dataset posted on 2023-04-01, 00:02 authored by Felipe Batalini, Doga C. Gulhan, Victor Mao, Antuan Tran, Madeline Polak, Niya Xiong, Nabihah Tayob, Nadine M. Tung, Eric P. Winer, Erica L. Mayer, Stian Knappskog, Per E. Lønning, Ursula A. Matulonis, Panagiotis A. Konstantinopoulos, David B. Solit, Helen Won, Hans P. Eikesdal, Peter J. Park, Gerburg M. Wulf
Supplementary Table from Mutational Signature 3 Detected from Clinical Panel Sequencing is Associated with Responses to Olaparib in Breast and Ovarian Cancers
National Cancer Institute (NCI)
United States Department of Health and Human ServicesFind out more...
Stand Up To Cancer (SU2C)
Stiftelsen Kristian Gerhard Jebsen (KGJF)
AstraZeneca (AstraZeneca PLC)
Helse Vest (WNRHA)
Norwegian Research Council
ARTICLE ABSTRACTThe identification of patients with homologous recombination deficiency (HRD) beyond BRCA1/2 mutations is an urgent task, as they may benefit from PARP inhibitors. We have previously developed a method to detect mutational signature 3 (Sig3), termed SigMA, associated with HRD from clinical panel sequencing data, that is able to reliably detect HRD from the limited sequencing data derived from gene-focused panel sequencing.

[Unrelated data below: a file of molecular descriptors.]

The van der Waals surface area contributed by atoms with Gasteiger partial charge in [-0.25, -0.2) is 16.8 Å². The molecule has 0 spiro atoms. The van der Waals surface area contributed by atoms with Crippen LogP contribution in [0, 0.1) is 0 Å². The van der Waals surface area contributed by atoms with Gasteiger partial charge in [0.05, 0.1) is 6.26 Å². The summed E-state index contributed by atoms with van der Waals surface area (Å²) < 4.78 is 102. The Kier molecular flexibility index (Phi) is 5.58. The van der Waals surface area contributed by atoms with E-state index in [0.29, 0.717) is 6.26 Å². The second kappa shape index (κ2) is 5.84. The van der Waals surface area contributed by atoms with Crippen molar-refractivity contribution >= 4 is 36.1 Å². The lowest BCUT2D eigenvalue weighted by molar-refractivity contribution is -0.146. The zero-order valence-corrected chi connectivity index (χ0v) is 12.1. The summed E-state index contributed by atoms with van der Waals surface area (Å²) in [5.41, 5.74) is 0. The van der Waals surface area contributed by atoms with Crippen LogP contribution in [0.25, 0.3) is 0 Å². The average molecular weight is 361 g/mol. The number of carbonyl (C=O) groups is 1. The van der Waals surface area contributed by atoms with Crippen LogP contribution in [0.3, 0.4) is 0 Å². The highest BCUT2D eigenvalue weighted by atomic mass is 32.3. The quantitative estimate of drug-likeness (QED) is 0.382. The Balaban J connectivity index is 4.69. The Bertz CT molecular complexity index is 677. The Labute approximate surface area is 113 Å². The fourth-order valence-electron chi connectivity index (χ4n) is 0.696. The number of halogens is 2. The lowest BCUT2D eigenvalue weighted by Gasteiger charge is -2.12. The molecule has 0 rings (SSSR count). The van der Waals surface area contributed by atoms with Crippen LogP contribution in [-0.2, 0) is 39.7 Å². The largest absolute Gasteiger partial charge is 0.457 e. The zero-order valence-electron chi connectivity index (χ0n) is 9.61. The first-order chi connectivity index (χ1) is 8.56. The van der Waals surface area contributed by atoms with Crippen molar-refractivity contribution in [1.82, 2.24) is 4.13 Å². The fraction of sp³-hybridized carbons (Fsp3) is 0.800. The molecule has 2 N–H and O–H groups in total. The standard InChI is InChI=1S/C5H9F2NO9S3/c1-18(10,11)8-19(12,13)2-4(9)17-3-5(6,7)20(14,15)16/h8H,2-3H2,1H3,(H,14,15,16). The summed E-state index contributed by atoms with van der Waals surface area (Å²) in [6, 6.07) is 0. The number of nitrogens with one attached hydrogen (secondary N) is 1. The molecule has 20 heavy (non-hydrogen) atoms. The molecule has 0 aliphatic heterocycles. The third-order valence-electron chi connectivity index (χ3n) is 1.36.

We apply this method to patients from two independent datasets: (i) high-grade serous ovarian cancer and triple-negative breast cancer (TNBC) from a phase Ib trial of the PARP inhibitor olaparib in combination with the PI3K inhibitor buparlisib (BKM120; NCT01623349), and (ii) TNBC patients who received neoadjuvant olaparib in the phase II PETREMAC trial (NCT02624973).
We find that Sig3 as detected by SigMA is positively associated with improved progression-free survival and objective responses. In addition, comparison of Sig3 detection in panel and exome-sequencing data from the same patient samples demonstrated highly concordant results and superior performance in comparison with the genomic instability score.
Our analyses demonstrate that HRD can be detected reliably from panel-sequencing data that are obtained as part of routine clinical care, and that this approach can identify patients beyond those with germline BRCA1/2mut who might benefit from PARP inhibitors. Prospective clinical utility testing is warranted.